Does your leadership style enable you to create more value in your organization?
Amazon’s Jeff Bezos and Elon Musk of Tesla and Space X are both recognized as successful, powerful innovators who have effectively leveraged their ideas and reputations to attract financial and human capital to their companies and projects. But that is where their similarities end, says Jeff Dyer, leading expert on innovative business models and professor of strategy at the Wharton School and Brigham Young University.
What they have in common, says Dyer in an article for Forbes, is their ability to muster and utilize what he calls “innovation capital,” the subject of his groundbreaking book “Innovation Capital: How to Compete – and Win – Like the World’s Most Innovative Leaders” (Harvard Business Review Press, June 2019). In other words, both Bezos and Musk have created personal brands that serve as magnets for the money and expertise they need to make their visions into reality, a process that takes immense time and skill and a subject on which Dyer is an expert. “But beyond their innovation capital,” writes Dyer, “these two leaders have led the way to these outsize outcomes in markedly different ways.”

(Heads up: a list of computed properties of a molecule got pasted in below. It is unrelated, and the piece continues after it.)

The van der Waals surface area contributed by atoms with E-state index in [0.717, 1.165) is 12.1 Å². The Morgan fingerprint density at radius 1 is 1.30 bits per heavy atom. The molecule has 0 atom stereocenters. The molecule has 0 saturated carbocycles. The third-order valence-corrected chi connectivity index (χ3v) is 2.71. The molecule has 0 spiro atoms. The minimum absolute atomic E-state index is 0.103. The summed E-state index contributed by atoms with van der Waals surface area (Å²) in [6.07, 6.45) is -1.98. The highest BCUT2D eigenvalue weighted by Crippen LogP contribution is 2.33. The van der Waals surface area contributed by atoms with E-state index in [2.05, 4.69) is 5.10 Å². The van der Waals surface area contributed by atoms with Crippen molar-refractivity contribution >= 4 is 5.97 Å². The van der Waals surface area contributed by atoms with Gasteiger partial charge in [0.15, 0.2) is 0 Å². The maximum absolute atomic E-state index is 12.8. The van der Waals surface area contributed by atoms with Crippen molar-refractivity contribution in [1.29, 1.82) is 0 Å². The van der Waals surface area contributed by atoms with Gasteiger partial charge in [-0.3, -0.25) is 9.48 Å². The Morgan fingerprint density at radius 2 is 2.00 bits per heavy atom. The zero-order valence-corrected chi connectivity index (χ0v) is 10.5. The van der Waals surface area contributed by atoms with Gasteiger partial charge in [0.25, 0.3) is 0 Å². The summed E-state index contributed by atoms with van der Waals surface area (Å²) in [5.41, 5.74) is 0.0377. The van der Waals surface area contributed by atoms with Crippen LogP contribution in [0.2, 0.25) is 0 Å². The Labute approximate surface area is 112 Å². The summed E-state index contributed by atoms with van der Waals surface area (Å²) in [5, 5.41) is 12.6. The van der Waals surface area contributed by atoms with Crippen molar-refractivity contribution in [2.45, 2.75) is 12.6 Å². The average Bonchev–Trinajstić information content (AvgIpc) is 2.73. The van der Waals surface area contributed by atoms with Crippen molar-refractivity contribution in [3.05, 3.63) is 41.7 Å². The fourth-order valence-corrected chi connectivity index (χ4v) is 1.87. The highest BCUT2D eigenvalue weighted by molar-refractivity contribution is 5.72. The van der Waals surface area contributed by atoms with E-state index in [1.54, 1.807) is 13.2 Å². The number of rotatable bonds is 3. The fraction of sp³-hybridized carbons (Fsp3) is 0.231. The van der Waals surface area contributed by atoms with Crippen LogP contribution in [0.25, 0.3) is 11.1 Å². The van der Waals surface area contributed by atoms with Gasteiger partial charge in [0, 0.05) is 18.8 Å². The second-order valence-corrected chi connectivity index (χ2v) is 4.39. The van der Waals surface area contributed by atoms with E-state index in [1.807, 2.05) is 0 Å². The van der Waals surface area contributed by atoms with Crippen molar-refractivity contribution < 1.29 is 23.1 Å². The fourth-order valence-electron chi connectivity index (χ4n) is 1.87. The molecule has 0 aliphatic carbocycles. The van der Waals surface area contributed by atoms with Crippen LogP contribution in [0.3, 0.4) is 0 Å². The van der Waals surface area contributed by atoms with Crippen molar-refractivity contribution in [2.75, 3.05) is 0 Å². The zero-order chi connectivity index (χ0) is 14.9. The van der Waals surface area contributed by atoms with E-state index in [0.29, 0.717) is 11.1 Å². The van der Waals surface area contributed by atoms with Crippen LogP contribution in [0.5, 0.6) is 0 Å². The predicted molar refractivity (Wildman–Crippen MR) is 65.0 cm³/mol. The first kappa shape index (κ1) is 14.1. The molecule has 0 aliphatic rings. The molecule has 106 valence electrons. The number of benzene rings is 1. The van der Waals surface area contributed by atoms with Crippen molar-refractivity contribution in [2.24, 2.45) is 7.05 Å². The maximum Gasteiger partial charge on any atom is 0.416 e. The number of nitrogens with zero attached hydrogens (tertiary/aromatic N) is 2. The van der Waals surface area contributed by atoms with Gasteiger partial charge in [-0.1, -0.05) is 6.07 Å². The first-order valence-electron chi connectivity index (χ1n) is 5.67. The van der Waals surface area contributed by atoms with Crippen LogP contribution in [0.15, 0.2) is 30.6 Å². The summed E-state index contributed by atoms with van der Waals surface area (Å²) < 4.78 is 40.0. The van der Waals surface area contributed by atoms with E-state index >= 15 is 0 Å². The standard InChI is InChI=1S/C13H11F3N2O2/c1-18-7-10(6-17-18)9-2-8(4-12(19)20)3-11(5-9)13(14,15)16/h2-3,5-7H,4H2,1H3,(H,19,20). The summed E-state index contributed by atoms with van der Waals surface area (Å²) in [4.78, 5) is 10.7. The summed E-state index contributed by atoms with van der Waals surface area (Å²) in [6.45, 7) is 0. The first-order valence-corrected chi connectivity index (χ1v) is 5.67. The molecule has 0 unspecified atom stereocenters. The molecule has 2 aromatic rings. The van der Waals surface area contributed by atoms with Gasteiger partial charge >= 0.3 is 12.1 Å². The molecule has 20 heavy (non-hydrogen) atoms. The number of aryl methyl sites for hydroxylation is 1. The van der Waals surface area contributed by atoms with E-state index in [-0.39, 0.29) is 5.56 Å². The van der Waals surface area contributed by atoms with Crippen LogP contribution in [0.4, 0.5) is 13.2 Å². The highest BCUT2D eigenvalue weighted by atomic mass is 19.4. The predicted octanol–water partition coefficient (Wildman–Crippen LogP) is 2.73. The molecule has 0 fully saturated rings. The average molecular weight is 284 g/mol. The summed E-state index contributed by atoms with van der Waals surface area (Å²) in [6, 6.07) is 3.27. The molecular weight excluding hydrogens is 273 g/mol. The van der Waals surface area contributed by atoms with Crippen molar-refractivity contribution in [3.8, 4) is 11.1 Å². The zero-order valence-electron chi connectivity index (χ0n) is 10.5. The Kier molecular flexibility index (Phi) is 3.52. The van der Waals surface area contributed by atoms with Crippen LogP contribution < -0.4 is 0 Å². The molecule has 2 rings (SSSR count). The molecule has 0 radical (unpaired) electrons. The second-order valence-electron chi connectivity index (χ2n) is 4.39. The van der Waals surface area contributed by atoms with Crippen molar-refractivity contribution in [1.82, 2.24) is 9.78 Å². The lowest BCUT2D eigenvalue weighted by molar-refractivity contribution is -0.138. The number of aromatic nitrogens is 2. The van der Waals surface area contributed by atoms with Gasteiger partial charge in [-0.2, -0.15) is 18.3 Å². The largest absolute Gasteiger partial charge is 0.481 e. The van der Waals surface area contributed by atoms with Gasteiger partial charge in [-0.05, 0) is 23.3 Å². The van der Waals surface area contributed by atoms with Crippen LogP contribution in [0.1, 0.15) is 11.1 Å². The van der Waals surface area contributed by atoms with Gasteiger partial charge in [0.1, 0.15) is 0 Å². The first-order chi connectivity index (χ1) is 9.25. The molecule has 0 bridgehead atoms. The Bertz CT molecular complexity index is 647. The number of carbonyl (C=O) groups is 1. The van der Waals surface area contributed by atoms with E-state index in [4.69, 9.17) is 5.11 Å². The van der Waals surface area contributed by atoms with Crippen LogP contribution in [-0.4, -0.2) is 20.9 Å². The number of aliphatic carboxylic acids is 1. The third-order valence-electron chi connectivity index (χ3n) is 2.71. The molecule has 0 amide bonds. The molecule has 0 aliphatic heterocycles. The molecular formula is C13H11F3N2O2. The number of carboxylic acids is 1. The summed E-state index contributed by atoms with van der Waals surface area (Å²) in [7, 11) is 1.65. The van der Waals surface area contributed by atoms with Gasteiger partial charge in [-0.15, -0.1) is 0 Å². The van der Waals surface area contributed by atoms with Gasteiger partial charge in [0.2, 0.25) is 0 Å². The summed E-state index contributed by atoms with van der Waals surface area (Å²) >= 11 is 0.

In his Forbes piece, Dyer describes the four key ways in which Bezos and Musk differ in how they lead their organizations:
- Customer First vs. Technology First. Bezos typically focuses first on what consumers want and need and works backwards to the solution; in contrast, Musk tries to get ahead of the consumer through entirely new products and services built on breakthrough technologies.
- Voicing Visions and Goals. Bezos keeps relatively quiet about what he’s doing, while Musk loudly trumpets his ideas and what he wants to accomplish.
- A Deliberate Planning vs. Bold Leaps Approach. Bezos follows a step-by-step formula and says that things will take time, while Musk seeks radical breakthroughs.
- Delegation and Employee Empowerment. Bezos has created a framework within Amazon aimed at encouraging employees to take initiative and drive innovation, while Musk tends to be more hands on as the catalyst of technology breakthroughs and innovation.
Are either of these styles of innovative leadership better than the other? No, says Dyer. It all depends on what kind of company you run, in what kind of industry you operate and, crucially, in how you work best as an individual.
But to discover whether the Bezos or Musk style (or someone else’s entirely) works for you, you must first understand and practice the essentials of innovation capital and leadership, as taught by Jeff Dyer.
Contact us to learn more about his methods for achieving effective innovation leadership, and more specifically how to become an innovative leader to create more value in your organization.